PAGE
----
In order to understand the productivity of colonial power it is crucial to construct its regime of ‘truth’, not to subject its representations to a normalising judgment. Only then does it become possible to understand the productive ambivalence of the object of colonial discourse – that ‘otherness’, which is at once an object of desire and derision, an articulation of difference contained within the fantasy of origin and identity.[xxv]
It follows that the very deployment of stereotype, and, in this case, its visual re-articulation, exposes the cracks in colonial and racist discourses at the structural level. The interplay between and juxtaposition of visual and textual, especially in such disparate time periods, epitomizes the fragility of racial and sexual discourses as monolithic, unchanging formulations of difference. In historicizing identity-based discourses, it is essential to see each author and each work in dialog with those that precede them in order to fully grasp the lived experiences and social conditions that produce modern inequities. Untitled (negro sunshine) provides a template to complete exactly that task. Ligon makes his impossible continuity undeniably visible in his medium; its clear materiality and transparent facture are themselves reminders of a construction of history that is at once artificial and visually, corporeally present. Within this context of deferred desire, “two words with multiple associations are allowed to reverberate ceaselessly. [Ligon gives] the words maximum room for detonation,” a fact that is inextricably tied to neon’s “lightness and legibility…No matter how clearly his words read, their meaning remains productively unfixed in a continually oscillating daisy chain of metaphor.”[xxvi] In transforming Stein’s prose into sculpture, Untitled (negro sunshine) paradoxically concretizes the eliding and mutable nature of language that produces identities. In the same way that Melanctha cannot be characterized by her inscrutability to the demarcating function of linguistic expression, the visuality of Ligon’s piece takes the concept of language and puts it in material form even as that materiality falls apart. Neon, in its glowing, transparent, and ephemeral presence engenders the constantly shifting nature of language as it applies to the formation of race and sexuality embodied by Melanctha.[xxvii]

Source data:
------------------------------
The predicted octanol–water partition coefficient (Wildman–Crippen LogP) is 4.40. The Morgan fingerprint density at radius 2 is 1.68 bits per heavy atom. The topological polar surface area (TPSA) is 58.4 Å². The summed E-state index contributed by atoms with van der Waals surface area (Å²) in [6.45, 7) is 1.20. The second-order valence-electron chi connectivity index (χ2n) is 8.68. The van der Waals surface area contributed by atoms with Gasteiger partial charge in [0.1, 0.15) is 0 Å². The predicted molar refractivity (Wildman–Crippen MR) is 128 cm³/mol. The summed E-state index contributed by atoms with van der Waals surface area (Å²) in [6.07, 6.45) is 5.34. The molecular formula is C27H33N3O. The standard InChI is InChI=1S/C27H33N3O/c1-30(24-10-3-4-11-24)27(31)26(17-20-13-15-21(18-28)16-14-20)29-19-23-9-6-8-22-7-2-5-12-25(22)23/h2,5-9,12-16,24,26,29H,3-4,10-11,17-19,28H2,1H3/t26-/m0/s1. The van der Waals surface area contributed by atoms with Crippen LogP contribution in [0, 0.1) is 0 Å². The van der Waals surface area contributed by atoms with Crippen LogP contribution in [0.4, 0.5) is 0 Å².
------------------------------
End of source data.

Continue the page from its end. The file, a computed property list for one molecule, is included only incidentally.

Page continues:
At its core, therefore, Untitled (negro sunshine) accomplishes a productive transferal of meaning and uncertainty into the realm of the visual by exposing the contradictions, similarities, and slippages inherent within the monolith of linguistics. In Ligon’s words, “Text demands to be read, and perhaps the withdrawal of the text, the frustration of the ability to decipher it, reflects a certain pessimism on my part about the ability and the desire to communicate.”[xxviii] What Ligon accomplishes is the establishment of a queer space, in the general sense of the term as described by the late Eve Sedgwick: